While the invention has been described in the form of embodiments having directional keying as well as flow rate keying, various embodiments may incorporate only one of these aspects of the invention. For example, flow rate control may be accomplished with tube sets having identical key elements at both ends, making no difference which direction is used in insertion into the cassette.
The above description pertains to only several embodiments of the present invention. That is, the description is provided by way of illustration and not by way of limitation. The invention, therefore, is to be defined according to the following claims.
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|U.S. Classification||417/477.2, 417/474, 604/153|
|International Classification||F04B43/00, F04B43/12, A61M5/142|
|Cooperative Classification||F04B43/1253, A61M2205/12, F04B43/1284, A61M2205/6045, F04B43/0072, A61M5/14232|
|European Classification||A61M5/142G8, F04B43/12G, F04B43/00D8T, F04B43/12G8|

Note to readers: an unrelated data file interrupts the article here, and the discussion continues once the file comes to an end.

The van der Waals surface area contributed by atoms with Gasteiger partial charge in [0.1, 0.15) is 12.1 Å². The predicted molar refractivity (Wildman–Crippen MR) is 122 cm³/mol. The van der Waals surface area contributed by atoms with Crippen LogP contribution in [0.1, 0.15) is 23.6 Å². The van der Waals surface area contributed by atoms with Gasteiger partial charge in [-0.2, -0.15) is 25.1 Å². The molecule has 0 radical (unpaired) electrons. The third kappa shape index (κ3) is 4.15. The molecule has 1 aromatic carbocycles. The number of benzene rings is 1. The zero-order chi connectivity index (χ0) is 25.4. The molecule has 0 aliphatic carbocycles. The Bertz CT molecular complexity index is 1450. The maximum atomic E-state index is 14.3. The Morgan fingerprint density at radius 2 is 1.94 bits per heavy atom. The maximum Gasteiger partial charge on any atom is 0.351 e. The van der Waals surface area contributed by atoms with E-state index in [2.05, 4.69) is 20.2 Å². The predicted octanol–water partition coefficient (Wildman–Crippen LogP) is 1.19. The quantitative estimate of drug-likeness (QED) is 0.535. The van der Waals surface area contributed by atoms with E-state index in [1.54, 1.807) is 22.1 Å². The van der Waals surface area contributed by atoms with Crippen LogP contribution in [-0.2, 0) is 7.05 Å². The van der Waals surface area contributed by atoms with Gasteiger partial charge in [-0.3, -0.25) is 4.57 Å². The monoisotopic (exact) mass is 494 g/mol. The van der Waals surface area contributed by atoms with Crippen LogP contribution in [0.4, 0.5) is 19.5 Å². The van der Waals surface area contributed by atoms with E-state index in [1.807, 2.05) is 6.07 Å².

|19 Jun 1991||AS||Assignment|
Owner name: STRATO MEDICAL CORPORATION, A CORP. OF DE., MASSAC
Free format text: ASSIGNMENT OF ASSIGNORS INTEREST.;ASSIGNORS:FLAHERTY, J. CHRISTOPHER;HARRINGTON, FRANCIS P.;GORMAN,WILLIAM J.;AND OTHERS;REEL/FRAME:005752/0882
Effective date: 19910619
|28 Dec 1993||AS||Assignment|
Owner name: INFUSION TECHNOLOGY, INC., MASSACHUSETTS
Free format text: ASSIGNMENT OF ASSIGNORS INTEREST;ASSIGNOR:STRATO MEDICAL CORPORATION;REEL/FRAME:006812/0694
Effective date: 19930909
|28 Aug 1996||FPAY||Fee payment|
Year of fee payment: 4
|22 Jan 1999||AS||Assignment|
Owner name: WINFIELD MEDICAL A CORP. OF CA., CALIFORNIA
Free format text: CHANGE OF NAME;ASSIGNOR:WINFIELD INDUSTRIES A CORP OF CA.;REEL/FRAME:009703/0412
Effective date: 19961001
Owner name: MAXXIM MEDICAL, INC., FLORIDA
Free format text: MERGER;ASSIGNOR:WINFIELD MEDICAL, A CORPORATION OF CALIFORNIA;REEL/FRAME:009703/0400
Effective date: 19980811
Owner name: WINFIELD INDUSTRIES, CALIFORNIA
Free format text: MERGER;ASSIGNOR:INFUSION TECHNOLOGY, INC.;REEL/FRAME:009703/0418
Effective date: 19960701
|29 Dec 1999||AS||Assignment|
|19 Dec 2000||REMI||Maintenance fee reminder mailed|
|27 May 2001||LAPS||Lapse for failure to pay maintenance fees|
|31 Jul 2001||FP||Expired due to failure to pay maintenance fee|
Effective date: 20010525